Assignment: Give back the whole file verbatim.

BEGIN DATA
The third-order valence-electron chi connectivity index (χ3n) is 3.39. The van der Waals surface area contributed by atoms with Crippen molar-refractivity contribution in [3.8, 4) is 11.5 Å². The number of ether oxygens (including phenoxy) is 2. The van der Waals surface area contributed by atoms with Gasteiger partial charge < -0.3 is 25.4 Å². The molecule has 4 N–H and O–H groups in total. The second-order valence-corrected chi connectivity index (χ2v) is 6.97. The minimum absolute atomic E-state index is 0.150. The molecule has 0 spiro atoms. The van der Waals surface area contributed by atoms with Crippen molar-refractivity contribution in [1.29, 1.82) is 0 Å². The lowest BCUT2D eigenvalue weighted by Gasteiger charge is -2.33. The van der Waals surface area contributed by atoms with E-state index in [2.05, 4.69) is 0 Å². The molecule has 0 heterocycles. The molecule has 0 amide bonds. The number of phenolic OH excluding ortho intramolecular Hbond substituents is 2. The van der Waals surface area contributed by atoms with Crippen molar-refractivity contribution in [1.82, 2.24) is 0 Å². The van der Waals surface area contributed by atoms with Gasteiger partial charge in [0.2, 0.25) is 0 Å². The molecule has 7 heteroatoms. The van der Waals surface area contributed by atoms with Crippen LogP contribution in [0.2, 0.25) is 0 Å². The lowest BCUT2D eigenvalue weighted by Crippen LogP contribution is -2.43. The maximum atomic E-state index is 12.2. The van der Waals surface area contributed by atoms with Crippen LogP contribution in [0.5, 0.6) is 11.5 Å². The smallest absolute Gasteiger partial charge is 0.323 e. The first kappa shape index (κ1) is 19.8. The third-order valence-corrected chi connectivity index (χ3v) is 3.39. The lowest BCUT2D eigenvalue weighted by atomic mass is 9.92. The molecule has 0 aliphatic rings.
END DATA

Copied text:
The third-order valence-electron chi connectivity index (χ3n) is 3.39. The van der Waals surface area contributed by atoms with Crippen molar-refractivity contribution in [3.8, 4) is 11.5 Å². The number of ether oxygens (including phenoxy) is 2. The van der Waals surface area contributed by atoms with Gasteiger partial charge < -0.3 is 25.4 Å². The molecule has 4 N–H and O–H groups in total. The second-order valence-corrected chi connectivity index (χ2v) is 6.97. The minimum absolute atomic E-state index is 0.150. The molecule has 0 spiro atoms. The van der Waals surface area contributed by atoms with Crippen molar-refractivity contribution in [1.29, 1.82) is 0 Å². The lowest BCUT2D eigenvalue weighted by Gasteiger charge is -2.33. The van der Waals surface area contributed by atoms with E-state index in [2.05, 4.69) is 0 Å². The molecule has 0 heterocycles. The molecule has 0 amide bonds. The number of phenolic OH excluding ortho intramolecular Hbond substituents is 2. The van der Waals surface area contributed by atoms with Crippen molar-refractivity contribution in [1.82, 2.24) is 0 Å². The van der Waals surface area contributed by atoms with Gasteiger partial charge in [0.2, 0.25) is 0 Å². The molecule has 7 heteroatoms. The van der Waals surface area contributed by atoms with Crippen LogP contribution in [0.2, 0.25) is 0 Å². The lowest BCUT2D eigenvalue weighted by Crippen LogP contribution is -2.43. The maximum atomic E-state index is 12.2. The van der Waals surface area contributed by atoms with Crippen LogP contribution in [0.5, 0.6) is 11.5 Å². The smallest absolute Gasteiger partial charge is 0.323 e. The first kappa shape index (κ1) is 19.8. The third-order valence-corrected chi connectivity index (χ3v) is 3.39. The lowest BCUT2D eigenvalue weighted by atomic mass is 9.92. The molecule has 0 aliphatic rings.